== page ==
This post was in response to the following Georgia Straight article, titled “Hikers urged to post #TrailheadSelfie to aid search-and-rescue efforts.” We DO NOT agree with the TrailHead Selfie being advocated in relation to sharing trip plans with others. While it is an interesting concept, it should fall very far down the continuum of things to do to stay safe. Now that the cat is out of the bag, we feel it is critical to make it explicit that it is NOT an alternative, in any way, to telling someone responsible where you are going, when to expect you back and carrying the 10 Essentials. We believe there is a serious risk of it being confused as an alternative and it could be dangerous if people fail to do the basics, thinking mistakenly they are covered by a Selfie.

Assume someone doesn’t click the link to get more info? or just reads the title of the article? What is the takeaway message? It looks like an endorsement of a lazy option that could get you or your loved one into some serious trouble. Our opinion is that the grave risks of misapprehension far outweigh the minimal benefits to SAR.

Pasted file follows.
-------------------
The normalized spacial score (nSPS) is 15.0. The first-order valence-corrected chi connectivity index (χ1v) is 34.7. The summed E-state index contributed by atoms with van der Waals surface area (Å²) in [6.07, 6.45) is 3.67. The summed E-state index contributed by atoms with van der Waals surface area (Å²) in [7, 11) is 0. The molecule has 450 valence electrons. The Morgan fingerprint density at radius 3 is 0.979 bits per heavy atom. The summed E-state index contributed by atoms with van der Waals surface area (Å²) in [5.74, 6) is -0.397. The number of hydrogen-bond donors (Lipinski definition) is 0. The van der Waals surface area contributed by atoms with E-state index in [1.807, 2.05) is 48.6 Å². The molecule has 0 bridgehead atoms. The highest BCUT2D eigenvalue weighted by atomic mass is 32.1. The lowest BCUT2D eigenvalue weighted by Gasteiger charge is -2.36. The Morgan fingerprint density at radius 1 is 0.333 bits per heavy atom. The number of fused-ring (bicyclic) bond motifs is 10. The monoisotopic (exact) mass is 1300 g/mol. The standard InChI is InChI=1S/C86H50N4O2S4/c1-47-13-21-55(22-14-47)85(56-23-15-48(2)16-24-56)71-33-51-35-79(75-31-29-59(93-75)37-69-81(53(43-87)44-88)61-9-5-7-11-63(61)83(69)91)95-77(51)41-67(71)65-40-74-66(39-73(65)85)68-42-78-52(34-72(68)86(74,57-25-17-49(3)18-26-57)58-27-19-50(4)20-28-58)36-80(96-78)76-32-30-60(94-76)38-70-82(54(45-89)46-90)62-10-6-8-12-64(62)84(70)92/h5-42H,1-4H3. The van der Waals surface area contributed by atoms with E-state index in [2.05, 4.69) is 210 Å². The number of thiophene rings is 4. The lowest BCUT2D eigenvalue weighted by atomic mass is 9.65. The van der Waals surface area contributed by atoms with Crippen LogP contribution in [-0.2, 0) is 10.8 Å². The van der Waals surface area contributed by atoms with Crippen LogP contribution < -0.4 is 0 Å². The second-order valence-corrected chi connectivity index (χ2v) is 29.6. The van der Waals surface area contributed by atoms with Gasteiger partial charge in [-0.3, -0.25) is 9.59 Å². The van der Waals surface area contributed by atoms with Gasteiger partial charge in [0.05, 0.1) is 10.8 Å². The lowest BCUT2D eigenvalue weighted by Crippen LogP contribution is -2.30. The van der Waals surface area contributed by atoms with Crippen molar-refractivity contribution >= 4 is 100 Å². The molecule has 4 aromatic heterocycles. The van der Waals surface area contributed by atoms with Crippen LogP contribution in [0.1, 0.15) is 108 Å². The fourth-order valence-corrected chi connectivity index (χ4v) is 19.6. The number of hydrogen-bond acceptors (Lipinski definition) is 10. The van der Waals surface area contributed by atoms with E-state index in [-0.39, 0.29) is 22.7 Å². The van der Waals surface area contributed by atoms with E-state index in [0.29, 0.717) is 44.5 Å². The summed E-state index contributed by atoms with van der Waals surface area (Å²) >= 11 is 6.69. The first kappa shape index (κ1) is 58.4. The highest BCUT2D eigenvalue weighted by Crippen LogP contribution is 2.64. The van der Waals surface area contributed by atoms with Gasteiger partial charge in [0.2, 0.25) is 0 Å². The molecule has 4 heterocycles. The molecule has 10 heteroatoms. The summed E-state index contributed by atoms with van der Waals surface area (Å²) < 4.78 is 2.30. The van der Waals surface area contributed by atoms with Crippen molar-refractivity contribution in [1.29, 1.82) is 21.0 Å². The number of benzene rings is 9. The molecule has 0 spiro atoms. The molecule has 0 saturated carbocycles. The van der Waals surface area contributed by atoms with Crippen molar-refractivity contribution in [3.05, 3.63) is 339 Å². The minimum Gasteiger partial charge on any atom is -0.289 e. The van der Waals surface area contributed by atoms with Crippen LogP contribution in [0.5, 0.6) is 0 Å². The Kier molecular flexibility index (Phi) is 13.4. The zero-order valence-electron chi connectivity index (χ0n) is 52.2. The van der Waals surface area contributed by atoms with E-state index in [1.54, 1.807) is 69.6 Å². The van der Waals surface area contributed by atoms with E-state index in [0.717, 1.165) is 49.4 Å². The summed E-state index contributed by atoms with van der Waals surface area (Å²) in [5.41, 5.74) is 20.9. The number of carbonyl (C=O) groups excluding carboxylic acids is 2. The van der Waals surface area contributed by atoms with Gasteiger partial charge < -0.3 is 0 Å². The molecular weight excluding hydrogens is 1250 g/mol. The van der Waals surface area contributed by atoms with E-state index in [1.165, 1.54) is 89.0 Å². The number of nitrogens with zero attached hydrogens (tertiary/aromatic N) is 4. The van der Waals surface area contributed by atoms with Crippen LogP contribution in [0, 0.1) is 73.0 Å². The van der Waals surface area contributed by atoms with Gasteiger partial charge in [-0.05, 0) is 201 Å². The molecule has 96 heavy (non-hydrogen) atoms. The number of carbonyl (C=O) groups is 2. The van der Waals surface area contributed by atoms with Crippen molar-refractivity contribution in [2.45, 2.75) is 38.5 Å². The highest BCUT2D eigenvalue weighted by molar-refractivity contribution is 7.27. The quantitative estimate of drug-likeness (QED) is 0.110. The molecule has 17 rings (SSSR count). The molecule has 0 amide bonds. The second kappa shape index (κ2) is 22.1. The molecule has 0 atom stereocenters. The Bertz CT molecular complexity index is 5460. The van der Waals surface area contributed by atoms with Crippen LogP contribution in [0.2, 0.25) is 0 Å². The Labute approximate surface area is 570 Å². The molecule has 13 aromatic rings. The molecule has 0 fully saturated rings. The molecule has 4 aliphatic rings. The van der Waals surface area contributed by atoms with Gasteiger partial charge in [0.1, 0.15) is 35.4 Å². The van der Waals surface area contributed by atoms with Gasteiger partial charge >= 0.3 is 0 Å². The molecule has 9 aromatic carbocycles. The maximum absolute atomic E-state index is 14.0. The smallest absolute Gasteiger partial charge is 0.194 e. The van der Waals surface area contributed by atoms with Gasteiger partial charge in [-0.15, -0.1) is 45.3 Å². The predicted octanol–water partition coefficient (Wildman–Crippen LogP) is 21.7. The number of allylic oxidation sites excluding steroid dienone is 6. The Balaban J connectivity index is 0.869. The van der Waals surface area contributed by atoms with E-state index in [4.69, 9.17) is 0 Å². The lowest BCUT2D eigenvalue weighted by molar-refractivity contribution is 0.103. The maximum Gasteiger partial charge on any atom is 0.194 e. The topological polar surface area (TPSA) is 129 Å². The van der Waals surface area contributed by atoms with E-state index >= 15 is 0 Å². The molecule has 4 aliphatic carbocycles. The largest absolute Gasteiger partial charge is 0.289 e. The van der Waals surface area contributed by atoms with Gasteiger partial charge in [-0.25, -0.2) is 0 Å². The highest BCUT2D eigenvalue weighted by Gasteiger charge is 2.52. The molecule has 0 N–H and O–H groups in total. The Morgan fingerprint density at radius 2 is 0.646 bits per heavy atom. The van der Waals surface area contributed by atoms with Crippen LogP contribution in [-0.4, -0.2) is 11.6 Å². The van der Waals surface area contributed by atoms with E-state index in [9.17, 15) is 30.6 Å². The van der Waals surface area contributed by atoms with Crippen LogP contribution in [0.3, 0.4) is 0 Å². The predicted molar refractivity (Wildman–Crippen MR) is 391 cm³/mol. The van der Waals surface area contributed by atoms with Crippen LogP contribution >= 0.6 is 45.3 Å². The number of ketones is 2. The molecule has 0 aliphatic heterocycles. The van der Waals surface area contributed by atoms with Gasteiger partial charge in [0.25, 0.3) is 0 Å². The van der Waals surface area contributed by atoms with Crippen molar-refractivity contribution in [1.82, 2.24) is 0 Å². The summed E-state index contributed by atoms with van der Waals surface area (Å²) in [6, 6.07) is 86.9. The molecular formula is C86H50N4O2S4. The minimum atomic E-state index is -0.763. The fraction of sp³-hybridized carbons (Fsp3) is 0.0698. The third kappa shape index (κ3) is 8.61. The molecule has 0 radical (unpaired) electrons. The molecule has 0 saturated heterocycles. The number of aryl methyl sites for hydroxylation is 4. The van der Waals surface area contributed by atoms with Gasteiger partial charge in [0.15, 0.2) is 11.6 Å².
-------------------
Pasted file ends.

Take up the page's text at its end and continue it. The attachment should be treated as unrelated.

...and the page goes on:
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I myself am guilty of often only reading the first couple lines of an article on social media, and the last thing we would want is for anyone to scan this article and come away thinking that a Selfie is even remotely a viable alternative. I know from professional media training, that many readers (again myself included) only consume small amounts of an article (“bits and bytes”), and thus it is incumbent to make your position clear at the start. That is our goal here.

While we laud the public safety initiative of our fellow SAR volunteers who endorse the TrailHead Selfie, we want to make sure that it is not misunderstood, as it could be dangerous. To be clear, NSR definitely sees the value in social media and we regularly utilize it in our missing persons investigations. That said, we do not endorse proposing TrailHead Selfies as a good idea (or innocuously as a viable alternative) in relation to telling someone where you are going, when to expect you back, and taking the 10 essentials. It needs to be very very clear, that it is not an alternative. Take your selfies, check-in, tag away; but know, if we do not get a missing person call, we may only be able to use it to find a body (maybe).